CAIRO (Reuters) – Wearing white face paint, stripy top and bright red spectacle frames, Ahmed Naser stands in a street in Cairo distributing face masks and health advice to passing children.
The 22-year-old engineering student has been entertaining youngsters with his mime act for years, but coronavirus restrictions have shut down regular performances.
So he has been heading out onto the street corners, where children have been gathering since the pandemic shut their schools.
“I went out today to make the children aware of the danger of the coronavirus,” he said in the capital’s al-Qalaa neighbourhood.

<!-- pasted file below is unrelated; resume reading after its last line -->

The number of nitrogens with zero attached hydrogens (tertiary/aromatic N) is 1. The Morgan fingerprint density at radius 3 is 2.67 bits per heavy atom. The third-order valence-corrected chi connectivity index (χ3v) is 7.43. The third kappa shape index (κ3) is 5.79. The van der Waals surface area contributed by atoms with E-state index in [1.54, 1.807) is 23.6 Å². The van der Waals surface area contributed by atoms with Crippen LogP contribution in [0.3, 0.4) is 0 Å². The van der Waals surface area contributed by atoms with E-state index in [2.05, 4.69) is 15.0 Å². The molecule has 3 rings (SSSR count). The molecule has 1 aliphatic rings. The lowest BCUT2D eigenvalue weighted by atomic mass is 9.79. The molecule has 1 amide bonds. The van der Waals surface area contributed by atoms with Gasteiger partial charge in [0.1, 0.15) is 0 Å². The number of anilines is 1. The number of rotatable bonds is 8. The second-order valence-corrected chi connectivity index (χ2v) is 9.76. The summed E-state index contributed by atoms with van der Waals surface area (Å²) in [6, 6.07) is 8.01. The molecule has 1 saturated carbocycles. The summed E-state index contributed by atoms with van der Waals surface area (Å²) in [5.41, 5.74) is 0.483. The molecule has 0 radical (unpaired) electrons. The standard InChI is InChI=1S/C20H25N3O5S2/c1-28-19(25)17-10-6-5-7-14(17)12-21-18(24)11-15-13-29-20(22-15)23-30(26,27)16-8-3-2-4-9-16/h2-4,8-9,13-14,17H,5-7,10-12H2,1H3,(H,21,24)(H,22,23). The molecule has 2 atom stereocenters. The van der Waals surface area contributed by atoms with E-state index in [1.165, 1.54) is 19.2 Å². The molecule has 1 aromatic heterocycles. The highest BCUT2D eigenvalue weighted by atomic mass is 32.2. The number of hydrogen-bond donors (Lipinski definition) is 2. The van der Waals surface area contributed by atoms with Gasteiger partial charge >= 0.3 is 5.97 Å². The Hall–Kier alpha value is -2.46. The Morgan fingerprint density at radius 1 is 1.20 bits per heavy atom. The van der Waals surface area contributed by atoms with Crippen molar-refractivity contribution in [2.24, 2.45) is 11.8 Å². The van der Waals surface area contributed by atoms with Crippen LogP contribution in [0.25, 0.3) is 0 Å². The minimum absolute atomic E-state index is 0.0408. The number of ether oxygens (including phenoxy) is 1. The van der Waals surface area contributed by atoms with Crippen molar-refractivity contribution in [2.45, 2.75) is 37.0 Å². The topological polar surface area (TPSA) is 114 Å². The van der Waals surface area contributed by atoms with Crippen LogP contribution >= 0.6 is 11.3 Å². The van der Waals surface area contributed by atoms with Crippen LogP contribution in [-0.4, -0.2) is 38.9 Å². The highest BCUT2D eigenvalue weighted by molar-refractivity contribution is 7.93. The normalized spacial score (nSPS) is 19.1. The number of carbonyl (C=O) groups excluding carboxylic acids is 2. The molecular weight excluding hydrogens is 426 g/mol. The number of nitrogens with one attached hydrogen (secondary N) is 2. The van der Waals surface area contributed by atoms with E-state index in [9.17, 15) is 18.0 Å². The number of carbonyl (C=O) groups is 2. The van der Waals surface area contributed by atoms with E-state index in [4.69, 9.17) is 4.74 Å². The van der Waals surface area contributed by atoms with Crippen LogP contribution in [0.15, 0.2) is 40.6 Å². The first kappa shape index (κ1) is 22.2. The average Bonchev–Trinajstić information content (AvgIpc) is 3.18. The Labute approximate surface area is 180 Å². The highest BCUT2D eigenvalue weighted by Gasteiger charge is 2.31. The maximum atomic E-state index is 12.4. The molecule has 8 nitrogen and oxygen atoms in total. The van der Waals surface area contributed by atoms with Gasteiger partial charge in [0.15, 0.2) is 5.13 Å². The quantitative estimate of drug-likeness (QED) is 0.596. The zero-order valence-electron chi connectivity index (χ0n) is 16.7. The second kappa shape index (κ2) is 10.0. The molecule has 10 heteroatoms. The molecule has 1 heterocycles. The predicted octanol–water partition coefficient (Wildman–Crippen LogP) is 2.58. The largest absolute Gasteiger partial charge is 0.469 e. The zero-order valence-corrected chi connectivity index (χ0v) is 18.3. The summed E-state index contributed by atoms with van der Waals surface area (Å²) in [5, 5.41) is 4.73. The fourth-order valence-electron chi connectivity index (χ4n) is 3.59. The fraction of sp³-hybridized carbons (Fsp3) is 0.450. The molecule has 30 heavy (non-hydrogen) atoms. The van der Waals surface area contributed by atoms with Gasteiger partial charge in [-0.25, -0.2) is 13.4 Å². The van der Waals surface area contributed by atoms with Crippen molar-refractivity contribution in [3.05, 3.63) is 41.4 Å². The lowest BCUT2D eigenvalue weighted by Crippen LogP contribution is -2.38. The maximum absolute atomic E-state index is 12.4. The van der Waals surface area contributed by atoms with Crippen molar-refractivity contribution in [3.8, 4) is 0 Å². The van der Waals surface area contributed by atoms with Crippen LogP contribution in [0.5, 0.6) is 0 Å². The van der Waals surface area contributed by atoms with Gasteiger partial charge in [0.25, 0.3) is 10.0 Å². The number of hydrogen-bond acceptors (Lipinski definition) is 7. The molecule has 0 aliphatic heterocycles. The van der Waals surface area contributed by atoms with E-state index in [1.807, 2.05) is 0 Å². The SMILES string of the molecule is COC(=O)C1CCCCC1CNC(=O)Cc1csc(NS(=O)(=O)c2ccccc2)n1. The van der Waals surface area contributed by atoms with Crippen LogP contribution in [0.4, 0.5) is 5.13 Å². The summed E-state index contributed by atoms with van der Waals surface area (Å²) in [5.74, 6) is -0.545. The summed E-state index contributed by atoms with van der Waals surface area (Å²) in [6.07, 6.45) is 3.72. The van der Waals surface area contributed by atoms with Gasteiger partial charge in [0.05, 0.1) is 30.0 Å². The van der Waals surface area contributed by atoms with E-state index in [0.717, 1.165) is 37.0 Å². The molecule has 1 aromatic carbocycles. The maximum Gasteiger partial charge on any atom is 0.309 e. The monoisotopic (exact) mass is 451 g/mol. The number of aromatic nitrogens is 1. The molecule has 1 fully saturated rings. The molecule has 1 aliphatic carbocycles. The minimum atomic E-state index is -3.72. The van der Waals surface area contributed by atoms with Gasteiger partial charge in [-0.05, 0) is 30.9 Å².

He wears his outfit to get people gathering around. But the performance stops there. Instead of miming and clowning, he speaks clearly, telling his young audience about the importance of washing their hands.
Earlier this month, he was out talking to children playing football in the streets around Bab al-Futuh, near Cairo’s old city walls.
“The goal was to reach children without Facebook accounts or access to the proper information,” Naser said.
Egypt has reported 2,505 coronavirus cases and 183 deaths, as of late Wednesday.
The Arab world’s most populous country has enforced a nightly curfew, banned large public gatherings and closed schools and universities.
(Reporting by Mohamed Abd El-Ghany, writing by Mahmoud Mourad, editing by Aidan Lewis and Andrew Heavens)